Customer reviews are powerful. They can propel a business to the top of its food chain – or sink it to the bottom of the heap. I’m jumping on the customer review bandwagon. So should you.
We customers trust one another’s feedback about a product or service quicker than we trust what a company says about its own products. A great review by a third party is so much more powerful than a company’s review of itself. I’ll believe other customers before I’ll believe what you tell me about your services. Their comments carry more weight.
It’s something called “social proof,” which is the influence caused by others’ reactions. It’s human nature to look around us and see what others are doing, and if enough people are acting or behaving in one way, in many cases, so will you. (Haven’t you jaywalked because people around you are crossing a street when a light’s red?)
I look for customer feedback on lots of things before purchasing them. Appliances, computer equipment, housewares, and clothing come to mind. And in my house, we spend an inordinate amount of time reading reviews on hotels, restaurants and potential vacation spots to help us decide where we’ll go.
Last fall, the Better Business Bureau reprinted a column by Megan Lum in which she states, “According to a 2013 survey by BrightLocal, 85% of consumers say they read online reviews for local businesses; this is up from 76% in 2012. The same survey also found that 73% of consumers say positive reviews make them trust a business more, which is up from 58% just one year prior.”
This makes me think about what more can be done to promote and share customer reviews for certain service providers. Let’s take commercial printers. The traditional approach to customer reviews for a printing company is still alive and kicking today: enter “The Testimonial.” I myself use this term regularly with my printer clients – but I’m starting to think it’s too old, too buttoned up, too hyper-sanitized.
Typically, printers ask for (or receive unsolicited) testimonials from customers, and once permission has been granted, the printer uses these testimonials on the web site and in promotional materials.
All well and good. But isn’t it time to do better? Can’t we have more fun with feedback?
Imagine what it would be like to have a spot on your web site that invites customer comments and reviews. I spent time searching on the Internet for customer reviews of printers and had trouble finding much, but I DID find www.bluebeeprinting.com in San Francisco. Their customer reviews are featured on their home page – top right hand side – and there’s a link to their Customer Lobby as well, in which over 600 reviews can be read. (Customer Lobby is a software app to collect, manage and publish customer reviews, according to their website.)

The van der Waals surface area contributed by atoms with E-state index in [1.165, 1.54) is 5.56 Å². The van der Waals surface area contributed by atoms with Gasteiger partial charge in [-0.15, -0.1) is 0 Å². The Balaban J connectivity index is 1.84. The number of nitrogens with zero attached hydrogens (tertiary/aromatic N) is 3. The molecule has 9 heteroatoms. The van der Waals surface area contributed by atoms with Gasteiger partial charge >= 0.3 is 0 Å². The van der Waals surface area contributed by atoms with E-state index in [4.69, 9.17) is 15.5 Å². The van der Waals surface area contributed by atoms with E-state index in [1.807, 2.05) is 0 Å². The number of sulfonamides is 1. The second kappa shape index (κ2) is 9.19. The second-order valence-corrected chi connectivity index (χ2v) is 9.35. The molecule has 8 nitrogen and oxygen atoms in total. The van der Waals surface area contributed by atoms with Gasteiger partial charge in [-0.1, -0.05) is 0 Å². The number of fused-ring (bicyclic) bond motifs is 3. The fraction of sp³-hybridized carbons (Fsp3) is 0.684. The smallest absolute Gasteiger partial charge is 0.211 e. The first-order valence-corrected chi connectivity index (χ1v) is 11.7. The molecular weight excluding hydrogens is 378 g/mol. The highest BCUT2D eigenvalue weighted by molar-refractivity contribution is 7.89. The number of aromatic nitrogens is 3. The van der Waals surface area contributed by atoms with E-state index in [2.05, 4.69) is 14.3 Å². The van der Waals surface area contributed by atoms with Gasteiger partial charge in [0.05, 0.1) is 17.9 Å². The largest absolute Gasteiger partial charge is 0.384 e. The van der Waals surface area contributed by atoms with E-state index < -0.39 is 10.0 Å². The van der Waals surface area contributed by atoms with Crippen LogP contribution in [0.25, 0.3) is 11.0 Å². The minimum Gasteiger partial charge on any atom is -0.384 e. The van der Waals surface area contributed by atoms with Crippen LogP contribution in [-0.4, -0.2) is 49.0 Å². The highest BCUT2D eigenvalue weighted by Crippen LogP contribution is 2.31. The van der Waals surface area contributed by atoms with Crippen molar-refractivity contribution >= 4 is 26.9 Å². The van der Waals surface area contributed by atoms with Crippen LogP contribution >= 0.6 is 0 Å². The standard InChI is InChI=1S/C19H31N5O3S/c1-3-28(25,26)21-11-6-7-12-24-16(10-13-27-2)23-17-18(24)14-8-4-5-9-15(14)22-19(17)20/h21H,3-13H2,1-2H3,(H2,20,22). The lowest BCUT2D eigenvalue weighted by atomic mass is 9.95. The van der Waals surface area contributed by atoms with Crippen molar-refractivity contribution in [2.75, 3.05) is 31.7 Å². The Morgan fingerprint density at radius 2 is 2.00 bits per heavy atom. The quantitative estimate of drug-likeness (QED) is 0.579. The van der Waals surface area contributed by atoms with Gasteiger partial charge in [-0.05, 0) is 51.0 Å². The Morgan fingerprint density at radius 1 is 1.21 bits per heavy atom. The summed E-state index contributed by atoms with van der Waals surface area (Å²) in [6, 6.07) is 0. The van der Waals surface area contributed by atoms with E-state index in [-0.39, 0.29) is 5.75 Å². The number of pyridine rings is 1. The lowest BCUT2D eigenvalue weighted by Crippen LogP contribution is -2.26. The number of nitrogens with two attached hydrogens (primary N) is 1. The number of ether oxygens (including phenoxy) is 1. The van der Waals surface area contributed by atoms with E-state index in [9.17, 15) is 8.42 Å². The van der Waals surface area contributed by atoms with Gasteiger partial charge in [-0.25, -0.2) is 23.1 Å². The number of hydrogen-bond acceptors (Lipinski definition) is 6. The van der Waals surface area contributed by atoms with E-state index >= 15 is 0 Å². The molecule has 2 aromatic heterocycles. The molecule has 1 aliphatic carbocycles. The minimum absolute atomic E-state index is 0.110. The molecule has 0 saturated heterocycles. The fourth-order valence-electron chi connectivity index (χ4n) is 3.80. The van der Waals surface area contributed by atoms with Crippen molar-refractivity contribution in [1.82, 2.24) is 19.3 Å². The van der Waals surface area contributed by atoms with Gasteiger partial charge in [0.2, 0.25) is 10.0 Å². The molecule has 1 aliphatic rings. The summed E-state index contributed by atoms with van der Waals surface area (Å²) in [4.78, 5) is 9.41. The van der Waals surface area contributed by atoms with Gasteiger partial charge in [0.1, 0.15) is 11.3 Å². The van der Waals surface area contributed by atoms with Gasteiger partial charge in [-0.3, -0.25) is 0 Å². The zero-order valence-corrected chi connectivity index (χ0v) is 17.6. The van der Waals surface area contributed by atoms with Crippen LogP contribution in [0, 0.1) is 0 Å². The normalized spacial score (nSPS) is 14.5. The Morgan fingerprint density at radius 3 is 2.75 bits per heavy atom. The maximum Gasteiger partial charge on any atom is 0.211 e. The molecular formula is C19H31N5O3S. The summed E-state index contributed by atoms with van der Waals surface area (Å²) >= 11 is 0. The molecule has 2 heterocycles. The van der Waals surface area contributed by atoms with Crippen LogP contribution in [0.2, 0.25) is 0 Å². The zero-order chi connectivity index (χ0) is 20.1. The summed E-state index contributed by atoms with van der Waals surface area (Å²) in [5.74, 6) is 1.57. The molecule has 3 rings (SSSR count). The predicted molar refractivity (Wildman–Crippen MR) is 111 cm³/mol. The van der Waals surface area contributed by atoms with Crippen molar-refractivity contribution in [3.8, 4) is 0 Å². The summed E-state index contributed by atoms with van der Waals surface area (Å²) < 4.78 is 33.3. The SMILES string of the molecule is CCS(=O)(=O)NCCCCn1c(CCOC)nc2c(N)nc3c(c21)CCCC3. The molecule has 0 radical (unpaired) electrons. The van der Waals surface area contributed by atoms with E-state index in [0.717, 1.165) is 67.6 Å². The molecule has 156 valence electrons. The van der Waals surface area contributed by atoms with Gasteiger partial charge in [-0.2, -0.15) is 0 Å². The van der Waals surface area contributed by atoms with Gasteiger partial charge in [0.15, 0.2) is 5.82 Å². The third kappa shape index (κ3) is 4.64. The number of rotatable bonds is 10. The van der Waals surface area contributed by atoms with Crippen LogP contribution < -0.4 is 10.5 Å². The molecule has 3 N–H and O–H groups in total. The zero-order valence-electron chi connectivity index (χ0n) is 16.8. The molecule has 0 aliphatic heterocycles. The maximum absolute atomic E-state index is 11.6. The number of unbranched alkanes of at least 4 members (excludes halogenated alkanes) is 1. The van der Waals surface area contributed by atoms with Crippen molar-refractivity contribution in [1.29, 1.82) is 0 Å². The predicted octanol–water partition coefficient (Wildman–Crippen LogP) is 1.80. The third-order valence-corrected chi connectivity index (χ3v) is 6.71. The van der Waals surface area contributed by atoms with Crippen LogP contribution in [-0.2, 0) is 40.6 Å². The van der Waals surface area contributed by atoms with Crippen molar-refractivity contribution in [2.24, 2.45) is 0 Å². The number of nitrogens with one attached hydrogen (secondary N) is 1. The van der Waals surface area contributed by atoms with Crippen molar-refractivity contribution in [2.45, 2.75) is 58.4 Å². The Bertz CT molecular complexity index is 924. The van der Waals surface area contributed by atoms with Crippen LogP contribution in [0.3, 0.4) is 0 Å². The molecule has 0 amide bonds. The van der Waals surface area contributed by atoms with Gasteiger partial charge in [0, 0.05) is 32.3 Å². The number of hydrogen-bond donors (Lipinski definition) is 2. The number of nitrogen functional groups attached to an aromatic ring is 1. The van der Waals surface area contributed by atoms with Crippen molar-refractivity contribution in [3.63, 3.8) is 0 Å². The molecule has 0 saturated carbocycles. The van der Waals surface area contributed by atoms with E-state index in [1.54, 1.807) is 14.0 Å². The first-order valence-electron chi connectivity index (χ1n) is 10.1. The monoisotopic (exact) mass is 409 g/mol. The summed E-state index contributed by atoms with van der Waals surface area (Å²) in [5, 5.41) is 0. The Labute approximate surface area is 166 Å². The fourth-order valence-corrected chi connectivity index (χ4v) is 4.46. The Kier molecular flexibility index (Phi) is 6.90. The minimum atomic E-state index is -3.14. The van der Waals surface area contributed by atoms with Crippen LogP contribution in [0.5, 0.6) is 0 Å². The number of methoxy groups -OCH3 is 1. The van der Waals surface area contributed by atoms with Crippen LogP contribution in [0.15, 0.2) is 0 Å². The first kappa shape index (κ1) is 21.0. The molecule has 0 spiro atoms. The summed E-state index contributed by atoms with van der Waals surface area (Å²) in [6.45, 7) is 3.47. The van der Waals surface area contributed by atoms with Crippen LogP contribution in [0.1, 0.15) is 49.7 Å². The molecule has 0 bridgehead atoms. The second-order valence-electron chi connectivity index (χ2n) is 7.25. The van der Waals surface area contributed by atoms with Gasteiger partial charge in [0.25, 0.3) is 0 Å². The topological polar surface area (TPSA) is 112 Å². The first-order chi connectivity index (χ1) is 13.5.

And imagine how great it would be to have videos featuring customers on your site, in which they share something awesome about working with you. Maybe they want to tell the world about a terrific employee of yours, for all the world to see. Customer videos add personality to your site. They’re more interesting than words on a page. They can paint a truly powerful picture of what it’s like working with you.
You know who does a nice job of this? PFL: www.printingforless.com. They have a ton of customer comments and videos online. In many of the videos, customers hold up samples of the printer’s work, making each video relaxed, casual, and personal. Just fun to watch. Bravo, PFL!
This isn’t a strategy you can simply achieve and implement overnight, but you have to start somewhere. How could you add ongoing customer reviews to your site?
More importantly: Why isn’t this a good idea?
For a terrific post by HubSpot (I’m their biggest fan, when it comes to blogs), read this one about social proof on landing pages.
Placing customer reviews on your site is recommended and is just step #1. They need to be published in your social media feed and on sites where your prospects might go to check out service providers in your field.
Social media wizard Brian Solis talks a lot about the value of customer experiences. He writes, “Today brands are not created, they’re co-created by the experiences customers share through social media and mobile networks.”
If you agree, then your customers are shaping your brand, as we speak, through what they’re saying about you on social media and in mobile networks.
Getting your customers to share their reviews of your company is a challenge I hope you’re up to. You need to have a plan in place to ask them for reviews, to capture the reviews, to publish them, and to spread them through your own SM networks as well as theirs.
Here’s to retiring the notion of testimonials and embracing the more engaging concept of customer reviews. How might you go about this?
© 2015 Margie Dana. All rights reserved.